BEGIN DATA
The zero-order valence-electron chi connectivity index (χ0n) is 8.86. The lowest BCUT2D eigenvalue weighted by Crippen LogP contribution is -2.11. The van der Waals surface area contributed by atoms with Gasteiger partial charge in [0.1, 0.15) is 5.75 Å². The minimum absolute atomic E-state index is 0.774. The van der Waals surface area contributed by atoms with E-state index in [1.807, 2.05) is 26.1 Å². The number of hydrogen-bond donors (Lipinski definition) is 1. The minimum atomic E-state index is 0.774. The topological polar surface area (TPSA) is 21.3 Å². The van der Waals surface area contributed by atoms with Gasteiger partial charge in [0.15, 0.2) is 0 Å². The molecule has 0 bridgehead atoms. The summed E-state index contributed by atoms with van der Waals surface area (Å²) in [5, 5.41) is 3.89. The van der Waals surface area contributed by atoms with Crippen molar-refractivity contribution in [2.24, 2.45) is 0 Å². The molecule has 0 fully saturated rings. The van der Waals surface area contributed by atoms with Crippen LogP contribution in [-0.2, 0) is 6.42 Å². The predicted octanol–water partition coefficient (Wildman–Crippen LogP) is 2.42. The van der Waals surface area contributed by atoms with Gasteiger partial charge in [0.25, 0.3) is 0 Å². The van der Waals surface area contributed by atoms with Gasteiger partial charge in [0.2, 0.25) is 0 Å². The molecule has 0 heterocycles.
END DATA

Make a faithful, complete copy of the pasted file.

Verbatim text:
The zero-order valence-electron chi connectivity index (χ0n) is 8.86. The lowest BCUT2D eigenvalue weighted by Crippen LogP contribution is -2.11. The van der Waals surface area contributed by atoms with Gasteiger partial charge in [0.1, 0.15) is 5.75 Å². The minimum absolute atomic E-state index is 0.774. The van der Waals surface area contributed by atoms with E-state index in [1.807, 2.05) is 26.1 Å². The number of hydrogen-bond donors (Lipinski definition) is 1. The minimum atomic E-state index is 0.774. The topological polar surface area (TPSA) is 21.3 Å². The van der Waals surface area contributed by atoms with Gasteiger partial charge in [0.15, 0.2) is 0 Å². The molecule has 0 bridgehead atoms. The summed E-state index contributed by atoms with van der Waals surface area (Å²) in [5, 5.41) is 3.89. The van der Waals surface area contributed by atoms with Crippen molar-refractivity contribution in [2.24, 2.45) is 0 Å². The molecule has 0 fully saturated rings. The van der Waals surface area contributed by atoms with Crippen LogP contribution in [-0.2, 0) is 6.42 Å². The predicted octanol–water partition coefficient (Wildman–Crippen LogP) is 2.42. The van der Waals surface area contributed by atoms with Gasteiger partial charge in [0.25, 0.3) is 0 Å². The van der Waals surface area contributed by atoms with Gasteiger partial charge in [0.2, 0.25) is 0 Å². The molecule has 0 heterocycles.